The Royal Pharmaceutical Society (RPS) has called for a complete ban on sales of the so-called ‘diet drug’ 2,4-dinitrophenol (DNP) in response to a government consultation.
A Home Office consultation on Amendments to the Poisons Act 1972, which closed on 10 March 2022, proposed that DNP be added to the UK list of regulated poisons. In response, the Company said that while it welcomes this proposal, it “don’t go far enoughand we believe that DNP should be completely banned and should not be provided under any circumstances.”
DNP is used to make explosives and pesticides, but it’s also marketed online in pill form as a weight loss aid – even though it’s illegal to sell the compound as a food or medical product.
Since 2007, 32 people have died after taking the drug in an attempt to lose weight.
Noting that “there is no legitimate human or animal use of DNP,” the RPS said it was “concerned that DNP is still in circulation and often targeted at image-conscious young people who might want to try quick fixes to improve their body image, especially in the aftermath of lockdown.”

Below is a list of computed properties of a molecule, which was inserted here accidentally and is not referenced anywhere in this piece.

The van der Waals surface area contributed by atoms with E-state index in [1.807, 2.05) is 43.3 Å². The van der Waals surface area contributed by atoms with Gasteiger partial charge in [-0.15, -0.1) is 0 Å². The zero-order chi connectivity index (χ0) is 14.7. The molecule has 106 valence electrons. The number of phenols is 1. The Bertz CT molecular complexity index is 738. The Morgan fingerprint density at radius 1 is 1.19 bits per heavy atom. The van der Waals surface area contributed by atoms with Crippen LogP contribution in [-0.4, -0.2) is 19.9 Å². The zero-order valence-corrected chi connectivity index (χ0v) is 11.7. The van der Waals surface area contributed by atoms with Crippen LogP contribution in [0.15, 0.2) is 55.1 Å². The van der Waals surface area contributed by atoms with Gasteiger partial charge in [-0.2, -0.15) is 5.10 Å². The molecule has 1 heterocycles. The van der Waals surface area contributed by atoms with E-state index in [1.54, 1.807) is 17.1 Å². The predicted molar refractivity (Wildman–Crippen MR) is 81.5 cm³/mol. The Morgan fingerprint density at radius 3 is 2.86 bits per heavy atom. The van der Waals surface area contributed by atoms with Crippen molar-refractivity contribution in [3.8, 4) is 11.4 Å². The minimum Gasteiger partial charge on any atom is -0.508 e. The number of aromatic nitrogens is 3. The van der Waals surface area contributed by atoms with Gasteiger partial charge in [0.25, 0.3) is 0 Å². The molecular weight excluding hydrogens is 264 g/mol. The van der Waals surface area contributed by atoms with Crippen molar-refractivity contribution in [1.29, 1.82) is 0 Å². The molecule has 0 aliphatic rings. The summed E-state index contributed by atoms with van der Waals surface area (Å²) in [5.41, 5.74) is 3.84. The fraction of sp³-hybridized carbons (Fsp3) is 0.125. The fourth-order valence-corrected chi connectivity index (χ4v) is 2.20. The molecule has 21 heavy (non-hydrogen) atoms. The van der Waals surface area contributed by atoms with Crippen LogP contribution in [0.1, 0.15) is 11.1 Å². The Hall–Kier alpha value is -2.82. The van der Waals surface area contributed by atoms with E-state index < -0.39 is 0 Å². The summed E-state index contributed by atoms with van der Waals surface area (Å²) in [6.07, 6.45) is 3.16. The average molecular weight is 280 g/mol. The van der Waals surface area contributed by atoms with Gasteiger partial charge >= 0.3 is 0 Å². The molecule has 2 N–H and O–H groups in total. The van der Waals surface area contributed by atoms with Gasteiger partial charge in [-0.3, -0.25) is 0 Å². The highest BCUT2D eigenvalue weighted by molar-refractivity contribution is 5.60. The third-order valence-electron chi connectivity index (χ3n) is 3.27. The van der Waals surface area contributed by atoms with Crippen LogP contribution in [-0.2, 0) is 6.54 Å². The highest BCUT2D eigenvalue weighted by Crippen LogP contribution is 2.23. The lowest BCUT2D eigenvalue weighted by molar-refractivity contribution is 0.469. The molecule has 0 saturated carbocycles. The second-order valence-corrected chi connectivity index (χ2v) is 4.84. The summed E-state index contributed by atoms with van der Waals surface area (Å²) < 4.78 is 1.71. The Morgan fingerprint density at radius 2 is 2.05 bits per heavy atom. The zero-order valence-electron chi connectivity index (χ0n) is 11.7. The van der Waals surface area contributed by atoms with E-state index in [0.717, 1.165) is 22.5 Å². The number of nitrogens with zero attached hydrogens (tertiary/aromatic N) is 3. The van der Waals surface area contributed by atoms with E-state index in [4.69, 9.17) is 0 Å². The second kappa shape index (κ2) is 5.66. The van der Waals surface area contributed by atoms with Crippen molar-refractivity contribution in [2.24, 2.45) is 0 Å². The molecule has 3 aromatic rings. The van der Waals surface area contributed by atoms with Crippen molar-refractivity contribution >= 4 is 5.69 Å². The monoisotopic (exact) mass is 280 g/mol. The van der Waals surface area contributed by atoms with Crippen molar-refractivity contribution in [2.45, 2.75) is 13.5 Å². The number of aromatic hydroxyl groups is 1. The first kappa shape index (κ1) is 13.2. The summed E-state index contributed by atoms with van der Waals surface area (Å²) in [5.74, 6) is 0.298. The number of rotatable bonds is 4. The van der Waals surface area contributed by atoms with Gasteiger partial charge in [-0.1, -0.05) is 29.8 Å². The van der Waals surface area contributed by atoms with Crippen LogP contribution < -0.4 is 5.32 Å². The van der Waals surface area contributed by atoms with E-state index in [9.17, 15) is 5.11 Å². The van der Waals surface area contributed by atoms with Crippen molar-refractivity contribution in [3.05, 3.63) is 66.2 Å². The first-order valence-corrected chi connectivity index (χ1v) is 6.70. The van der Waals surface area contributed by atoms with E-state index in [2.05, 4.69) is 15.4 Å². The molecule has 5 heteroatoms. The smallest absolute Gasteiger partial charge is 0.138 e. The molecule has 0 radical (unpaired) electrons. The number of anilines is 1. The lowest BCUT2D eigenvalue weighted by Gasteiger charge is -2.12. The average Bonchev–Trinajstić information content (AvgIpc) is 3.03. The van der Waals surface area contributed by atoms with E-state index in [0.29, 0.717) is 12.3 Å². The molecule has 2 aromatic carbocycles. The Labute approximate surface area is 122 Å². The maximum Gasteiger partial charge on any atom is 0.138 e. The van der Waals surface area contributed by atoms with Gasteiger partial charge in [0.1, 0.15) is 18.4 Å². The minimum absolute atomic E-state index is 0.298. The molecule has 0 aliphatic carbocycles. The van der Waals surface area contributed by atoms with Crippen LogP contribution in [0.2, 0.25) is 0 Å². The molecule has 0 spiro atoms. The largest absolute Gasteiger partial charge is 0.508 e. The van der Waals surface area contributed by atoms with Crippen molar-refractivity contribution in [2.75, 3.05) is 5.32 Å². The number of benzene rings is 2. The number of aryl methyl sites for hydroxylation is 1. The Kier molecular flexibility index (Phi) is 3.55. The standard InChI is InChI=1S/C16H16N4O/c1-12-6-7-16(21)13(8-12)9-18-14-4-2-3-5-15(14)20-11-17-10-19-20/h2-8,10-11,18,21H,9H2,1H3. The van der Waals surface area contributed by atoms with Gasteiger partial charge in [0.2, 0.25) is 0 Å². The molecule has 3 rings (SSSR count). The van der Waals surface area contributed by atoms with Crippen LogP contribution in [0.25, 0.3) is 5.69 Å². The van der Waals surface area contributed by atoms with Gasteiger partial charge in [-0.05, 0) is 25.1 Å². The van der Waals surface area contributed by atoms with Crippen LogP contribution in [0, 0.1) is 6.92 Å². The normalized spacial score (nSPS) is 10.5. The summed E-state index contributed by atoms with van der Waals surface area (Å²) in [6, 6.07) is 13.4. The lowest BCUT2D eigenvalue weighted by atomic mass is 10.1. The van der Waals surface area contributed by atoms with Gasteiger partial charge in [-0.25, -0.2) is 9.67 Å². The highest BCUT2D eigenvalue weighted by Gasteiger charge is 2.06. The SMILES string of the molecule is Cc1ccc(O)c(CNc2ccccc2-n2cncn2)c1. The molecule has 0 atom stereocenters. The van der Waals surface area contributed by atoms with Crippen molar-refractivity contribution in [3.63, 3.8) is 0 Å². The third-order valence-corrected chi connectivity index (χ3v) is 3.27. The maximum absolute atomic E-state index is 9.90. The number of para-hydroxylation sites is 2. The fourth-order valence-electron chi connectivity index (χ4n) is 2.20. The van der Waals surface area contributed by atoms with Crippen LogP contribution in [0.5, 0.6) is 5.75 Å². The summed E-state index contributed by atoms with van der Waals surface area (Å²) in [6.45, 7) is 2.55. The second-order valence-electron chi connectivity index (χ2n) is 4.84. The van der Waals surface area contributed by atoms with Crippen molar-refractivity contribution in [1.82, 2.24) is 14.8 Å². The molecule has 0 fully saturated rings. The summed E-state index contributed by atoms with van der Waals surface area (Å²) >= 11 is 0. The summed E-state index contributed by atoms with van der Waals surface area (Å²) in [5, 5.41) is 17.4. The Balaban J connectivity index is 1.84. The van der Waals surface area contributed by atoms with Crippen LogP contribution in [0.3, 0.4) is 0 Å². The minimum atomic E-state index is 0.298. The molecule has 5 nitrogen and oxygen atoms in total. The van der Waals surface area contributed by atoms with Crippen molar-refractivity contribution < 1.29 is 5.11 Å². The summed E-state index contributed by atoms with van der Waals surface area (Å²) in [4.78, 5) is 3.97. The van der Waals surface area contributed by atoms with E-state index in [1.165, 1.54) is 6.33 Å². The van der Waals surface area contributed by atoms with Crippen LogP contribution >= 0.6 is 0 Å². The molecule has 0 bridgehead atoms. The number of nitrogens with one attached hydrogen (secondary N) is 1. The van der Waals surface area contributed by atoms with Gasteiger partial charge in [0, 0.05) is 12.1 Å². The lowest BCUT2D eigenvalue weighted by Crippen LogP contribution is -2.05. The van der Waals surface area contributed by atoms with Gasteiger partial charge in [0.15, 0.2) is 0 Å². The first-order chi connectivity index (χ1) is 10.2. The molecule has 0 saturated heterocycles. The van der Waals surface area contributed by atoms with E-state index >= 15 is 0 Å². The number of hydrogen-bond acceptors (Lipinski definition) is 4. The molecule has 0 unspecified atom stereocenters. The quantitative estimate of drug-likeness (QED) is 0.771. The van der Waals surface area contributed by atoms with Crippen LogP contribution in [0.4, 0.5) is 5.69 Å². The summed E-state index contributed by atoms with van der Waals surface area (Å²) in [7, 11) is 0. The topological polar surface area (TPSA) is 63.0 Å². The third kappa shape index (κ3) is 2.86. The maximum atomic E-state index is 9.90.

The Society added that it would “urge the government to immediately ban DNP to reduce the risk of harm, commit to prosecuting those who seek to profit from it, and encourage other countries to do the same.”
This latest consultation response is the latest in a series of calls from the Society to ban the drug. In March 2019, Ash Soni and Gino Martini – at the time RPS Chairman and Chief Scientist respectively – wrote to then-Home Secretary Sajid Javid calling for an immediate ban on DNP.
Prior to this letter, in July 2018, the Society’s Science and Research Council had requested that sales of the drug be restricted, with RPS Deputy Chief Scientist Claire Thompson stating that “we would like to see restrictions put in place. place to prevent the sale of DNP. , especially in forms that look like drugs or food supplements”.